Prevent infection. Wash your hands regularly and try to avoid exposure to others who are sick.

Monitor other health conditions. Certain conditions, like acid reflux or even food allergies, can impact your asthma. Medications can also trigger asthma symptoms. These include non-steroidal anti-inflammatory drugs (NSAIDs, including aspirin) for pain or beta-blockers for heart disease. Keep your HCP informed of your other medications and conditions when crafting your asthma control strategy.

Track your asthma. Keep a log of your symptoms and peak flow readings to measure how well your lungs are functioning and what triggers may be exacerbating your symptoms. Your HCP can use the log to recommend adjustments to your asthma management plan as needed.

Inhaled asthma medications
The specifics of your condition are unique to you, so it’s important to work closely with your HCP on a treatment plan that suits your needs. Many treatments are inhaled, which allow you to breathe medicine directly into your lungs. There are two main types of inhaled medications:

Quick-relief medications: These are typically taken to provide fast relief when asthma symptoms strike. Some of the most commonly prescribed are short-acting beta-agonists, anticholinergics, or a combination of the two. Beta-agonists work by relaxing tightened muscles around the airways, which opens them up so air can flow more easily again. Anticholinergics prevent airway muscles from contracting while helping to clear mucus from the lungs. If you need to use these medications more than two days each week, you may need to work with your HCP to adjust your treatment plan for better asthma control.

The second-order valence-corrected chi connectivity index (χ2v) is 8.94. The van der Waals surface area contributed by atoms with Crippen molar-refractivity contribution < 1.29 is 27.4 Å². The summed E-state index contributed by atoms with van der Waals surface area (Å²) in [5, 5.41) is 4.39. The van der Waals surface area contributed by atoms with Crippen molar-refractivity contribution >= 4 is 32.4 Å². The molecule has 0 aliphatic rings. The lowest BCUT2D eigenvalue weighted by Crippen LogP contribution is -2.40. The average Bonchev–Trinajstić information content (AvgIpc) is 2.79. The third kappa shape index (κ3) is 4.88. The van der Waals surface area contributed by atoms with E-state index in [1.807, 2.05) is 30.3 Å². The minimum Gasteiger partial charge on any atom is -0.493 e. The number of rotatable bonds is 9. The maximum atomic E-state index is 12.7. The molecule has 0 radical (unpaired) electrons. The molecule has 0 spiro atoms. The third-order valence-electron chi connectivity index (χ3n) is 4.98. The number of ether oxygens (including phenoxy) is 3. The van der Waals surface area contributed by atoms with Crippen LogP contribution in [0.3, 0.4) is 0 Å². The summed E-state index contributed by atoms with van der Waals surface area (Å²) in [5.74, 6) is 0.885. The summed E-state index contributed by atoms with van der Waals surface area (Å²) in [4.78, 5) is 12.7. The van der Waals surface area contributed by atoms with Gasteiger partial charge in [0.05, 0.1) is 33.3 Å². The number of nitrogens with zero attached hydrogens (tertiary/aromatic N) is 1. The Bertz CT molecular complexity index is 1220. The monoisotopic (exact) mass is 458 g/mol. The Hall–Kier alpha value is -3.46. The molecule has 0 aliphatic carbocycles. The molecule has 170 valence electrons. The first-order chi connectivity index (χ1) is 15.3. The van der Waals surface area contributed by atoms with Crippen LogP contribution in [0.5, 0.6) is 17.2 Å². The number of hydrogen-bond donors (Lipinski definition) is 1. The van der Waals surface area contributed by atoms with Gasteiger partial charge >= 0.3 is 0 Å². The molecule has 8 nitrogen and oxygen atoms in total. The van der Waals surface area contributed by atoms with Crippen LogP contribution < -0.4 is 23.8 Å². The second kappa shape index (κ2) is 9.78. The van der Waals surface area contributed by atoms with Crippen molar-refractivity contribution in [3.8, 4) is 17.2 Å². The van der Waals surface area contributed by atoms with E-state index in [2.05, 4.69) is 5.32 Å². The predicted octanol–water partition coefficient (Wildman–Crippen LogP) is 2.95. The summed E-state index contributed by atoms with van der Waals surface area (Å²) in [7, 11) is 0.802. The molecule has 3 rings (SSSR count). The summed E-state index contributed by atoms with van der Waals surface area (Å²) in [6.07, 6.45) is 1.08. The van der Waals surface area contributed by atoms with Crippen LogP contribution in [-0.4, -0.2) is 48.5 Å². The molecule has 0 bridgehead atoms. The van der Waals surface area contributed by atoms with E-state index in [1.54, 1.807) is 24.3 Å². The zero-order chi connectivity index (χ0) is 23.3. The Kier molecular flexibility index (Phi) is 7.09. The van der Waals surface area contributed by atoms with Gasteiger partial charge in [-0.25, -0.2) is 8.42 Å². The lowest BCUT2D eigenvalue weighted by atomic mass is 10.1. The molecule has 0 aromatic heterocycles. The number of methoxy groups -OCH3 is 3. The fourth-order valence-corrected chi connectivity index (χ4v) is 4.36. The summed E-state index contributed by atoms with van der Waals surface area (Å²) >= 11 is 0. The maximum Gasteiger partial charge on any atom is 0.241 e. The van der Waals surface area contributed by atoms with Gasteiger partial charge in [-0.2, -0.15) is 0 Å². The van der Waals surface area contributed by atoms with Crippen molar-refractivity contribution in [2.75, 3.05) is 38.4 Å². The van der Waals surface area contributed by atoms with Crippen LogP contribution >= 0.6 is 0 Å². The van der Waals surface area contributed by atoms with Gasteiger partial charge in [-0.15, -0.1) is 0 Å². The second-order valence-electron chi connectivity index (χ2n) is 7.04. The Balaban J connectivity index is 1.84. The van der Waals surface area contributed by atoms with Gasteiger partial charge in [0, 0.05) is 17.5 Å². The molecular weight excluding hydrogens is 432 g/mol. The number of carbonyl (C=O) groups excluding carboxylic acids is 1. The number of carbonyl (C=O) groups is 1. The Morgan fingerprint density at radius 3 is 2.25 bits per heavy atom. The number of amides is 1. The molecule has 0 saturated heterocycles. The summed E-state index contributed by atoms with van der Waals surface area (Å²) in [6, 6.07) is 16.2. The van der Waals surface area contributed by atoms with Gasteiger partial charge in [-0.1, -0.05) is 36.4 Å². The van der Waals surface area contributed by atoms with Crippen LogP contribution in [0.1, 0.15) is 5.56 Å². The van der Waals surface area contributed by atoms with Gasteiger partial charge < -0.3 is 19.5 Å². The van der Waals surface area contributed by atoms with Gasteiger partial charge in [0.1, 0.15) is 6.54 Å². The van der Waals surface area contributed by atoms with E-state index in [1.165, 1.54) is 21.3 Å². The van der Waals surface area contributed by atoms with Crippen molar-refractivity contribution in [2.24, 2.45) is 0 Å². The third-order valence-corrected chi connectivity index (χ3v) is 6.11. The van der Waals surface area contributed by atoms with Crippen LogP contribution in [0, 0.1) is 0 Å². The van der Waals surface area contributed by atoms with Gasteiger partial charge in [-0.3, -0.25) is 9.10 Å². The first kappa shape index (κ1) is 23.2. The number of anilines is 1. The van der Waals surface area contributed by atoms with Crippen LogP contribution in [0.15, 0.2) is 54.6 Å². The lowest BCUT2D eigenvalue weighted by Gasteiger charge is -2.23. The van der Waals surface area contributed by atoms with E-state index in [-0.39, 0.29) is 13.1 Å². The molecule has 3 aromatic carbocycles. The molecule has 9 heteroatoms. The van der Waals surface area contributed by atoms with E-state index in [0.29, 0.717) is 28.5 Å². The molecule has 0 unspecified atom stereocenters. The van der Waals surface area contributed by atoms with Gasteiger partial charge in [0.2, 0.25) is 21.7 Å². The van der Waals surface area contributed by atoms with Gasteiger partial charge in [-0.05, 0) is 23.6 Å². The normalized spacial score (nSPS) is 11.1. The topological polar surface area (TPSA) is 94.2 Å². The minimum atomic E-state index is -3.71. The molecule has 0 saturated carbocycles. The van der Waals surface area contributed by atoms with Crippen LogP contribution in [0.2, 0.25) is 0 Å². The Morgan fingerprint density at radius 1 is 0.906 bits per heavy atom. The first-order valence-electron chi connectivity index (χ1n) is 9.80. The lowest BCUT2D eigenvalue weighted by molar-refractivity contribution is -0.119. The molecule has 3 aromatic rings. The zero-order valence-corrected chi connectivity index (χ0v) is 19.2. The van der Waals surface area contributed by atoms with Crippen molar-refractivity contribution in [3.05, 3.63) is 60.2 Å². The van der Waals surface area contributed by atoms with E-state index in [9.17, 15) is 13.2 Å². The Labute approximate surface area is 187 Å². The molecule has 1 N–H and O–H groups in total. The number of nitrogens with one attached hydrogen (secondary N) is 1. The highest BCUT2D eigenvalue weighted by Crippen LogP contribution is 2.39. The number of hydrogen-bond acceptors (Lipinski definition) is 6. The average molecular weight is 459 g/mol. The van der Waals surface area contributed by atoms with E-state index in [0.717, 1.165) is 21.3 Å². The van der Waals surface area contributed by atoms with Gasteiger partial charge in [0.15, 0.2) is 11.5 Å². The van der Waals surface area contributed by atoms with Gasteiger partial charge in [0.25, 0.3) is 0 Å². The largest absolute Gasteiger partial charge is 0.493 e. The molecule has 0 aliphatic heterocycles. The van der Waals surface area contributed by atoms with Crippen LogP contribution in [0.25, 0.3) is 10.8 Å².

Long-term control medications: These are taken on an ongoing basis—even when you’re not experiencing symptoms—to help prevent future asthma attacks. They typically provide relief lasting for 12 to 24 hours. Unlike quick-relief medications, long-term control medications help reduce inflammation and swelling, which is key to preventing asthma symptoms. Inhaled corticosteroids are a commonly prescribed long-term control medication, as well as a combination of inhaled corticosteroids and long-acting beta-agonists or anticholinergics. Cromolyn sodium is yet another option.

Regardless of which type of inhaled medication you may take, it’s important to make sure you understand how to administer it correctly, since not all inhalers and nebulizers are used the same way. If they’re not used properly, you may not be getting the right dosage of medication.

Your HCP can demonstrate the correct way to use your treatment device and may recommend using a spacer with your inhaler to improve the amount of medicine delivered to your lungs. Be sure to review how to use each of your prescribed medications at every HCP visit.

Oral asthma treatment
Beyond inhaled medications, there are treatment options that come in pill or liquid form and are taken to help reduce swelling in the airways and to relax smooth muscles to help you breathe better. These include: